Planning to be at JavaOne?
JavaOne 2007 is now a little over a month away... feel free to panic if you have a new release you have to be done by then... and everyone's plans for the show are shaping up. Our Community Corner wiki continues to add more mini-talks for the java.net booth, and it's more open than it may look at the moment: a seeming glut of related talks on the Wednesday schedule is expected to get reined in a little bit over the next few days. So if you want to do a short presentation on your project, this is a great time to sign up.
Not planning to be at the show? If you can get yourself to Moscone, you can get a pavilion-only pass on us if you give a mini-talk and work a shift staffing the booth, or do three shifts if you're not doing a talk. Working the booth is a great way to meet other java.net members and set up face-to-face time with members of your own community. Oh, and there's a java.net polo shirt in it for you too. See the wiki page for details.
So, with JavaOne on the mind, the latest java.net Poll asks "Are you planning to attend JavaOne 2007?" Cast your vote on the front page, then visit the results page for current tallies and discussion.
In Java Today,Issue 116 of the Java Tools Community newsletter is out, with tool-related news from around the web, announcements of nine new projects and two graduations (AgentSmith and GWT4NB), and a Tool Tip on how to stay apprised of java.net infrastructure upgrades by way of the announcements mailing list.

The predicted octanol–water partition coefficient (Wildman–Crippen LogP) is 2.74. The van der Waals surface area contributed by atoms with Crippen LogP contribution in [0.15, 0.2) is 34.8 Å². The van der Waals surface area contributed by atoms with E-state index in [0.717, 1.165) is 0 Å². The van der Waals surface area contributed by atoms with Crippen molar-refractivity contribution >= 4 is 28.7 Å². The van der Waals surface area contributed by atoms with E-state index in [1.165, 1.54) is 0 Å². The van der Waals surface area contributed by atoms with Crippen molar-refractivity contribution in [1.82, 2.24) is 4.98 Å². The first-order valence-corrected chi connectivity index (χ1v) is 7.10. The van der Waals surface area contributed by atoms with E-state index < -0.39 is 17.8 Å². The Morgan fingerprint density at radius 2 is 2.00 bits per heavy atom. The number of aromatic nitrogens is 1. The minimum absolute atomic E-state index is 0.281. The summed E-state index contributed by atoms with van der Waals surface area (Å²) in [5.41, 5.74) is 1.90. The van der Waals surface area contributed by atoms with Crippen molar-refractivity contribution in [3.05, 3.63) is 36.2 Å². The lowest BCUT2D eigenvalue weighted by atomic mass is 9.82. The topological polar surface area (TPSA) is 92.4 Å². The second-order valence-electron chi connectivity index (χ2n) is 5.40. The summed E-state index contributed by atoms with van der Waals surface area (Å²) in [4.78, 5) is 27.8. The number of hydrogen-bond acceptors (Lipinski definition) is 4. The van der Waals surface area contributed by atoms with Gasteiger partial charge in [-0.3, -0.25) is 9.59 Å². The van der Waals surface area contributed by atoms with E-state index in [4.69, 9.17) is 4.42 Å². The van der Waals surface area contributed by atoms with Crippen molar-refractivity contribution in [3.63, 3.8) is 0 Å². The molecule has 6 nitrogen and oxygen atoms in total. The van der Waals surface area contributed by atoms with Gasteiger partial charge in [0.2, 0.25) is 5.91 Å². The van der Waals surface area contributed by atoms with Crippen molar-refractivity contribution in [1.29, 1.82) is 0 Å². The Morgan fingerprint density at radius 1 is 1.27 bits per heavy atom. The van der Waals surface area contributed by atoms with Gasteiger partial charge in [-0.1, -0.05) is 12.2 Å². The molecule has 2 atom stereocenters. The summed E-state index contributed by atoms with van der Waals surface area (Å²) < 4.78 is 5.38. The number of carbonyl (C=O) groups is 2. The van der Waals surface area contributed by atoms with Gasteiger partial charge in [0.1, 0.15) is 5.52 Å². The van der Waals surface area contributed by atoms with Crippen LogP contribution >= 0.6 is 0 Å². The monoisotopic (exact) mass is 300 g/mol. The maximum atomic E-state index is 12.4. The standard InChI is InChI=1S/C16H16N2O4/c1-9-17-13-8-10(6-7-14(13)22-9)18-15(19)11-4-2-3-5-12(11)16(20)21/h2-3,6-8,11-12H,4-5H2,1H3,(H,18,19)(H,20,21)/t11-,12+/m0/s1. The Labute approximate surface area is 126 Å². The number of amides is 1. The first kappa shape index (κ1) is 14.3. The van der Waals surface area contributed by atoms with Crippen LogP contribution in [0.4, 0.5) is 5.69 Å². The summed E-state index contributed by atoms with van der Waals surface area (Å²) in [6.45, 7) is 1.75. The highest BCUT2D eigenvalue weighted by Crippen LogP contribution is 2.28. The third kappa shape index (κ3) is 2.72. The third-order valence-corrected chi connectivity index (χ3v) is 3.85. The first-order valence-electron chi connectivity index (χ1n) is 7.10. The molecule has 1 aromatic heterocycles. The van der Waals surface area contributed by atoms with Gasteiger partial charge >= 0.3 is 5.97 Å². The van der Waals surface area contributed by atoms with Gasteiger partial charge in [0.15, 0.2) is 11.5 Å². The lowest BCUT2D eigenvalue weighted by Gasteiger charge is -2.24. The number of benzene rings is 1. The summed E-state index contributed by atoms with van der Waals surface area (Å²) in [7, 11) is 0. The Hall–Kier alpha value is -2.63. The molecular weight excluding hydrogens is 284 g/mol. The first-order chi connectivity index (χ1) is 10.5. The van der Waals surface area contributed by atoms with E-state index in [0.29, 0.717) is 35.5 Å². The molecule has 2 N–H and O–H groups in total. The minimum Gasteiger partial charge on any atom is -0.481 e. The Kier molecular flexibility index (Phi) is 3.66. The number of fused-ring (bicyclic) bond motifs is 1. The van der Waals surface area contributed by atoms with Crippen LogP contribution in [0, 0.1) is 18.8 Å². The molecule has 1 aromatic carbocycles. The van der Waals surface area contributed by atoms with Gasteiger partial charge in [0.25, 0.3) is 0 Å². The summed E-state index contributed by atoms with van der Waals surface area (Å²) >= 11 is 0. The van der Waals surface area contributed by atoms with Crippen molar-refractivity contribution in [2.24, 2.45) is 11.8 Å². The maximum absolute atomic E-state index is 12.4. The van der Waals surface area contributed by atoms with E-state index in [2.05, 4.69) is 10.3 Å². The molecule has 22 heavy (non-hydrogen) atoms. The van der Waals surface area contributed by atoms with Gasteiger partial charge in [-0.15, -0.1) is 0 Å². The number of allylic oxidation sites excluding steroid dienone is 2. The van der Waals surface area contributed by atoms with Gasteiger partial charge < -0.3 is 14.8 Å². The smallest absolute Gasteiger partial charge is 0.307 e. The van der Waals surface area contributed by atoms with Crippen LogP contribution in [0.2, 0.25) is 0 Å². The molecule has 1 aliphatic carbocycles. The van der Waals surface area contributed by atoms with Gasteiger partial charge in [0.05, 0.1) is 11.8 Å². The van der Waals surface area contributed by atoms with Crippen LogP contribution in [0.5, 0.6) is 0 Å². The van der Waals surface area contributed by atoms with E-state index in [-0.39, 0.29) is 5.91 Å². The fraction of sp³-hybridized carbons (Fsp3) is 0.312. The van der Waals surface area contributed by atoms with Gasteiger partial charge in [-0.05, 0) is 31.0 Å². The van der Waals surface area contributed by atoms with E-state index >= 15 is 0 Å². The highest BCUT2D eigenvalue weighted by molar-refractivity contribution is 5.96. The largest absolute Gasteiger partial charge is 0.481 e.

The Austrian Java User Group has announced the launch of their new web site. They write in: "we do now have a home for our community. The site is still under heavy development, because we are missing content and also the design is not satisfying as well. But it is a start and we are really looking forward to see our community grow. To support our goals we will organize presentations, meetings, and so forth."
The latest SDN article on Java EE is about Adding Ajax to JavaServer Faces Technology With Dynamic Faces: "This article shows how to use Project Dynamic Faces, included in the newSun Web Developer Pack, to add first-class Ajax support to your JavaServer Faces technology-based application. Beginning with an existing sample application, Virtual Trainer, from the book that the article's author wrote with Chris Schalk, JavaServer Faces: The Complete Reference, this article will show you how to add Ajax behavior to two of that application's pages. This example will illustrate two usage patterns for Project Dynamic Faces and also provide a springboard for discussing the Ajax techniques that Dynamic Faces employs."
In today's Weblogs John